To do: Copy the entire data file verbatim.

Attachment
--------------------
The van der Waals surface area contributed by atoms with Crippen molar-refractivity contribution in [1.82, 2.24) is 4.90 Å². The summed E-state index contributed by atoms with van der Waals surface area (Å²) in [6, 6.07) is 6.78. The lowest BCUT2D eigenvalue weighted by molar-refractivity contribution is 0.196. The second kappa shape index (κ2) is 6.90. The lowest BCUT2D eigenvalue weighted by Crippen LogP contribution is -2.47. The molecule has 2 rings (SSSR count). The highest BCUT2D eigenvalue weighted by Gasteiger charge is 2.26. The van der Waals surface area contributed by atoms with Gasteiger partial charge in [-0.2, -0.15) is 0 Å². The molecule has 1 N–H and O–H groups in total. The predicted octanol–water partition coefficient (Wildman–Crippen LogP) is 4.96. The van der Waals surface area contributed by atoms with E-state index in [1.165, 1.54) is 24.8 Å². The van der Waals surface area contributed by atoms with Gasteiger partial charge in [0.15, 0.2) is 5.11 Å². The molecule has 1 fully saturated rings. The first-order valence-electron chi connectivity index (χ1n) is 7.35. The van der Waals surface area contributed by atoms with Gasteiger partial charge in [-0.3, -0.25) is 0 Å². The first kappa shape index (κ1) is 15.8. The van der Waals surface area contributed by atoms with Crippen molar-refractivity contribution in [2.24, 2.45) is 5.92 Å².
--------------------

The van der Waals surface area contributed by atoms with Crippen molar-refractivity contribution in [1.82, 2.24) is 4.90 Å². The summed E-state index contributed by atoms with van der Waals surface area (Å²) in [6, 6.07) is 6.78. The lowest BCUT2D eigenvalue weighted by molar-refractivity contribution is 0.196. The second kappa shape index (κ2) is 6.90. The lowest BCUT2D eigenvalue weighted by Crippen LogP contribution is -2.47. The molecule has 2 rings (SSSR count). The highest BCUT2D eigenvalue weighted by Gasteiger charge is 2.26. The van der Waals surface area contributed by atoms with Gasteiger partial charge in [-0.2, -0.15) is 0 Å². The molecule has 1 N–H and O–H groups in total. The predicted octanol–water partition coefficient (Wildman–Crippen LogP) is 4.96. The van der Waals surface area contributed by atoms with E-state index in [1.165, 1.54) is 24.8 Å². The van der Waals surface area contributed by atoms with Gasteiger partial charge in [0.15, 0.2) is 5.11 Å². The molecule has 1 fully saturated rings. The first-order valence-electron chi connectivity index (χ1n) is 7.35. The van der Waals surface area contributed by atoms with Gasteiger partial charge in [-0.3, -0.25) is 0 Å². The first kappa shape index (κ1) is 15.8. The van der Waals surface area contributed by atoms with Crippen molar-refractivity contribution in [2.24, 2.45) is 5.92 Å².